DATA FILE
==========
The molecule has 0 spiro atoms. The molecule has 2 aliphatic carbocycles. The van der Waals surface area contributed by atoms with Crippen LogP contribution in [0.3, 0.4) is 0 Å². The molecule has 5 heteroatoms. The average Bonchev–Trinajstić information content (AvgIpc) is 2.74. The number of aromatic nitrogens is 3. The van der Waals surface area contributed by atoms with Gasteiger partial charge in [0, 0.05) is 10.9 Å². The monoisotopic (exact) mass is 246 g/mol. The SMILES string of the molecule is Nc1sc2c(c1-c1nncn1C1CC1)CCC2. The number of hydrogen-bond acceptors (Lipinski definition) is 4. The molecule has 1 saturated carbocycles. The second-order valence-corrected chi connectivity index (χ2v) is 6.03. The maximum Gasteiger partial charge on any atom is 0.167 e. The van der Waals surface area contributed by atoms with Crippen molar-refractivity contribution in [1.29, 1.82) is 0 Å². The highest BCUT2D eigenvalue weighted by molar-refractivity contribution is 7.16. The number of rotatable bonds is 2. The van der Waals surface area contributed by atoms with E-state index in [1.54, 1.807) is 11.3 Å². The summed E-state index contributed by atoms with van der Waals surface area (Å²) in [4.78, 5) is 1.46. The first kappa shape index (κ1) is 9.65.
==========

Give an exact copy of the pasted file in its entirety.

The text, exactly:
The molecule has 0 spiro atoms. The molecule has 2 aliphatic carbocycles. The van der Waals surface area contributed by atoms with Crippen LogP contribution in [0.3, 0.4) is 0 Å². The molecule has 5 heteroatoms. The average Bonchev–Trinajstić information content (AvgIpc) is 2.74. The number of aromatic nitrogens is 3. The van der Waals surface area contributed by atoms with Gasteiger partial charge in [0, 0.05) is 10.9 Å². The monoisotopic (exact) mass is 246 g/mol. The SMILES string of the molecule is Nc1sc2c(c1-c1nncn1C1CC1)CCC2. The number of hydrogen-bond acceptors (Lipinski definition) is 4. The molecule has 1 saturated carbocycles. The second-order valence-corrected chi connectivity index (χ2v) is 6.03. The maximum Gasteiger partial charge on any atom is 0.167 e. The van der Waals surface area contributed by atoms with Crippen molar-refractivity contribution in [1.29, 1.82) is 0 Å². The highest BCUT2D eigenvalue weighted by molar-refractivity contribution is 7.16. The number of rotatable bonds is 2. The van der Waals surface area contributed by atoms with E-state index in [1.54, 1.807) is 11.3 Å². The summed E-state index contributed by atoms with van der Waals surface area (Å²) in [4.78, 5) is 1.46. The first kappa shape index (κ1) is 9.65.